On the day of the school visit there was an ample supply of consumable materials for use in the art department. It is reported that the arrangements for budgeting and purchase of materials work well.
The art department houses three desktop computers with printers and scanner. These are used by students for research purposes and for graphic design projects. A large-screen computer is also used to show PowerPoint presentations in the history and appreciation of Art. These presentations are teacher-generated, designed specifically for the students in the group, are attractive and of a very high quality. It is suggested that, as opportunity and funding presents, additional art-related software should be obtained to enhance the resources available to students.
It was noted during the evaluation that clay work was an option favoured by the students. However, at present there is no facility for firing work at the school. It is recommended that, when funding becomes available, a kiln should be obtained and installed at the school to enhance the resources currently available and to enable the areas taught to be broadened.
The school has a policy of integrating students with special needs in all class groups and every student is encouraged to participate to the best of his or her ability. The art department reports that support from the Special Educational Needs department in the school has been very valuable in creating rich learning experiences for students with particular needs. Such collaboration is good practice.
Subject department plans have been compiled by all departments and reviewed by senior management. The art department has created a sophisticated plan with two files for each year group consisting of a written plan and an accompanying visual plan outlining the activities to be conducted. This is a good system. The over-arching plans for art education in Monaghan Collegiate are good in that an ambitious standard is set for students and the plans for lessons are specifically designed so that students can reach those standards. The visual documentation presented as part of the subject department plans reflects the art departmentís view that if students are exposed to a high quality of artwork then they will aspire to and reach a high standard in their own work.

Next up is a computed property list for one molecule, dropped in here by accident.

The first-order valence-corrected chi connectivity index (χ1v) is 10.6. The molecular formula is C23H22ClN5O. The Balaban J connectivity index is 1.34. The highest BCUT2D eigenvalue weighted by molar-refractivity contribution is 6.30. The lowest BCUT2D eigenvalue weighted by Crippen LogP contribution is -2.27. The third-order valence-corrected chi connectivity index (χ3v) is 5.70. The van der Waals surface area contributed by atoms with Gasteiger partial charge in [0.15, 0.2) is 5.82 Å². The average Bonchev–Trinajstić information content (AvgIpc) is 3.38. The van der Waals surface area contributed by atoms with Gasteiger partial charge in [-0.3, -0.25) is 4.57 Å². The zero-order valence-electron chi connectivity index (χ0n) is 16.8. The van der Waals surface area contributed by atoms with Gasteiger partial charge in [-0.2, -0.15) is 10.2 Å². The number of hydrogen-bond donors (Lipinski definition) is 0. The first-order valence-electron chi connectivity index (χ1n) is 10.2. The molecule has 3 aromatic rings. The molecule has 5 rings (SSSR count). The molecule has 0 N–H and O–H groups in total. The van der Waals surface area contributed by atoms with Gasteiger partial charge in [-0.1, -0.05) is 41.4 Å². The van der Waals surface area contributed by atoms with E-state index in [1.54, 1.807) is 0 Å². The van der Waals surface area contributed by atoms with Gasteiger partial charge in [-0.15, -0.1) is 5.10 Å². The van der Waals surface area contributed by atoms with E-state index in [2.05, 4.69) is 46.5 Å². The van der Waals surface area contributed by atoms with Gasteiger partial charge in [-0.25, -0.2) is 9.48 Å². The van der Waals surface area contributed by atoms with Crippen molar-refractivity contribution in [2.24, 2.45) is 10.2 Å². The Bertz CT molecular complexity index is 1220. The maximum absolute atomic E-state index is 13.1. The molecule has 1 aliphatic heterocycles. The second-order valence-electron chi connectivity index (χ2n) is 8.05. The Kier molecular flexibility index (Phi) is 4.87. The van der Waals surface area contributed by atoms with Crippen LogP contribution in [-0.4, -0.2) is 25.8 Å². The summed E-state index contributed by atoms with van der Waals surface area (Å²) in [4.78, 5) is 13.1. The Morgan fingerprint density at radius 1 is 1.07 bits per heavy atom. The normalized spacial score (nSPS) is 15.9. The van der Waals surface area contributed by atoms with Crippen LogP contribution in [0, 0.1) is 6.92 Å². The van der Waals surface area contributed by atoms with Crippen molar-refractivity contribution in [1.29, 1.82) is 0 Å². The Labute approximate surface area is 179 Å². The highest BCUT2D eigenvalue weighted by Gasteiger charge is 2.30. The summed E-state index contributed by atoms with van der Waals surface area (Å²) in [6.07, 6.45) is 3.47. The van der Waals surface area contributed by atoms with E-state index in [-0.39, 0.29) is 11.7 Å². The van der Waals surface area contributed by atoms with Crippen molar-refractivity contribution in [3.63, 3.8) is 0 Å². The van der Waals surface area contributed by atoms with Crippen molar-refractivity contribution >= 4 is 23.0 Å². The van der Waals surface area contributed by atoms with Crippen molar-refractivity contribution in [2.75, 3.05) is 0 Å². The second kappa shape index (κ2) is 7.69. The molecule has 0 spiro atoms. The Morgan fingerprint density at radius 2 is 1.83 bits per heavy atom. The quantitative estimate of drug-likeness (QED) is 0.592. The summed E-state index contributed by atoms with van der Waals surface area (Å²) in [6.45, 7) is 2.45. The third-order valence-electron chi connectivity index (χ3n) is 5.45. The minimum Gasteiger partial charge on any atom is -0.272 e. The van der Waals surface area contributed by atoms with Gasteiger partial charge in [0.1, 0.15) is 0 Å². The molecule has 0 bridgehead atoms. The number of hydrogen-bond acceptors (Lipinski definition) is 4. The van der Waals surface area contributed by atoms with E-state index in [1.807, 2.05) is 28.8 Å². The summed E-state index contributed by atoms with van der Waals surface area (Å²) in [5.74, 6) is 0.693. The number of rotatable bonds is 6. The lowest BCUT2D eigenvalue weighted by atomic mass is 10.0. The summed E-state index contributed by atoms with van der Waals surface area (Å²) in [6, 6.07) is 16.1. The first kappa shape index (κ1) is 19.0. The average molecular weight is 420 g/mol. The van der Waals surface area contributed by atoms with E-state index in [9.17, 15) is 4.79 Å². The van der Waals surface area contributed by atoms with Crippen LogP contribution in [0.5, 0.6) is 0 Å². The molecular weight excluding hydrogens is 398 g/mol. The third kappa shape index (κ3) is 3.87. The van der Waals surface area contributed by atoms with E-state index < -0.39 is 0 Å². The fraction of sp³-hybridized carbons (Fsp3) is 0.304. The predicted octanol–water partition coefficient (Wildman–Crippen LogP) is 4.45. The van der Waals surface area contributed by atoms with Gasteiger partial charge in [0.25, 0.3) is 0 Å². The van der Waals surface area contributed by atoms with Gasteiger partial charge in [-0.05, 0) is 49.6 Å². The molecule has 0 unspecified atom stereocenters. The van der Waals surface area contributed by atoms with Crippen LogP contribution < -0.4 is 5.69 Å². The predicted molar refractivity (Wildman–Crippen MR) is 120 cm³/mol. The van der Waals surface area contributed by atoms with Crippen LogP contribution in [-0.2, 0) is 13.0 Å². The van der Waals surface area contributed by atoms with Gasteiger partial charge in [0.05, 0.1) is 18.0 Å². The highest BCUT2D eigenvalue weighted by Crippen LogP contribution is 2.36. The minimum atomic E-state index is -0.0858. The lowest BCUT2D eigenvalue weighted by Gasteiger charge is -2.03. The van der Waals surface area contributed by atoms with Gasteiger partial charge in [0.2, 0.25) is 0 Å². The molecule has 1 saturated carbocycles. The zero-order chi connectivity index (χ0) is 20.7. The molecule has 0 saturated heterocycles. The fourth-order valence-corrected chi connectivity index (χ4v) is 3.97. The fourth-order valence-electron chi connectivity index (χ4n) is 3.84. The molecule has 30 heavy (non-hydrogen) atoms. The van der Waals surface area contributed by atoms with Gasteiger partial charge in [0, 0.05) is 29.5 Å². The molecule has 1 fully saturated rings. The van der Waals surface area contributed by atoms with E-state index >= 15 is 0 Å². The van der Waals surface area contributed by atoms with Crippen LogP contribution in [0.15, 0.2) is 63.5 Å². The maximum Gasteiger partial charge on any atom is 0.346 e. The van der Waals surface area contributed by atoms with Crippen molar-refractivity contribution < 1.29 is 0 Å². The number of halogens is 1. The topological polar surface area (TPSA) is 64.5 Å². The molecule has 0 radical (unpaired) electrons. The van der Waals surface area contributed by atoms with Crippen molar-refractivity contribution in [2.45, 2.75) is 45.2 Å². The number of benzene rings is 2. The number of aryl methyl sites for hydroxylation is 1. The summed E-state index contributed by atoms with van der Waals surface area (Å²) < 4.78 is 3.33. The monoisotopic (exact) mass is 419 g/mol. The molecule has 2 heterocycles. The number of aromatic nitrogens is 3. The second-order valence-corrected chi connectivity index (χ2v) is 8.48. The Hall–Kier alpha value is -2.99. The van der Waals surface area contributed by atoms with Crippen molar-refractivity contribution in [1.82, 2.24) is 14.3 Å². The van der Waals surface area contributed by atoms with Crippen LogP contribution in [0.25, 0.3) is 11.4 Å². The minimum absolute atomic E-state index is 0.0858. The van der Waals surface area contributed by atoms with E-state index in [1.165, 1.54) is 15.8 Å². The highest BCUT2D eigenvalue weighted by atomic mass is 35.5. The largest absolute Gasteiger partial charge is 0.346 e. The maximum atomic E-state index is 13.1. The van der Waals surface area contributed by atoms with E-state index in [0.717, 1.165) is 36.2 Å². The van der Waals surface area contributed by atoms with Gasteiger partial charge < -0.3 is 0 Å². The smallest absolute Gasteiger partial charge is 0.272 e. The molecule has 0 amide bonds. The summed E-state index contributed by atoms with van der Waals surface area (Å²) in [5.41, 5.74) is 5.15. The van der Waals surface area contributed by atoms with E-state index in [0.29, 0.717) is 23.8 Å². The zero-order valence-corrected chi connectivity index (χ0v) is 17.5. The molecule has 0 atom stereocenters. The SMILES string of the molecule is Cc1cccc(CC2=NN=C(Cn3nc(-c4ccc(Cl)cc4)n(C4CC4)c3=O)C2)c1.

The written plans inspected on the day of the visit outlined some very good ideas for lessons which were educationally sound and of particular interest to students in their teenage years. These topics were divided using a weekly timeframe and gave some detail of the approach and specifics to be covered. In the interests of improving teaching and learning it is recommended that the plans as they exist should be developed further by identifying learning outcomes and including statements such as Ďon completion the student will be able to Öí. In this way the specific learning aims would be clearer and could be directly shared with students and used in their assessment of their work.
A range of crafts and disciplines is offered to students including clay work, batik, calligraphy, lino, modelling, marbling, and graphic design in addition to drawing and some painting. At the time of the evaluation, design and, in particular, graphic design was being taught to a very high standard. Also, the plans for schemes of work emphasised the design area, for example, drawing exercises and colour work using dry materials. It is now time to expand on this list of crafts and to explore additional areas for students. It is particularly recommended that painting should be encouraged from first year. Also, a fine art approach should play a more prominent part in the schemes of work for both junior and senior cycle.
Commendably, Art is a compulsory module in the TY programme; however, due to the wide range of subject areas covered in TY, the level of class contact time in Art is limited. At present the plan for TY revolves around creating an edition of prints using lino. This approach gives students a thorough experience of block print making and the quality of the completed work observed is of a high standard. However, to make best use of the opportunities provided by the TY programme, it is recommended that a variety of shorter schemes of work be planned using a wider skills base. An approach which uses a quicker printmaking technique such as mono printing, employing the skills of critical appreciation, identification of suitable subject matter, marks and colours should create a more robust experience with more skills being used in a shorter space of time. Thus the rest of the module could be given over to a very different topic such as photography, art appreciation, stained glass, image manipulation, or some other appropriate topics. It is further recommended that TY plans would reference the guidelines provided on the Second Level Support Service website and the brochure Writing the Transition Year Programme. Commendably, cross-curricular work is facilitated and art students contribute to the work created as part of the Business and Enterprise Studies part of the TY programme.
Three class groups were observed on the day of the visit, including one junior group and two senior class groups. In all lessons observed students were very well behaved and engaged in their work. The relationship and rapport with the teacher was good. Students were happy to ask questions and were confident in discussing their work. It was evident from the lesson plans made available and from the activities in the classroom that there is a great concern for the educational progress and well-being of the students in the art department.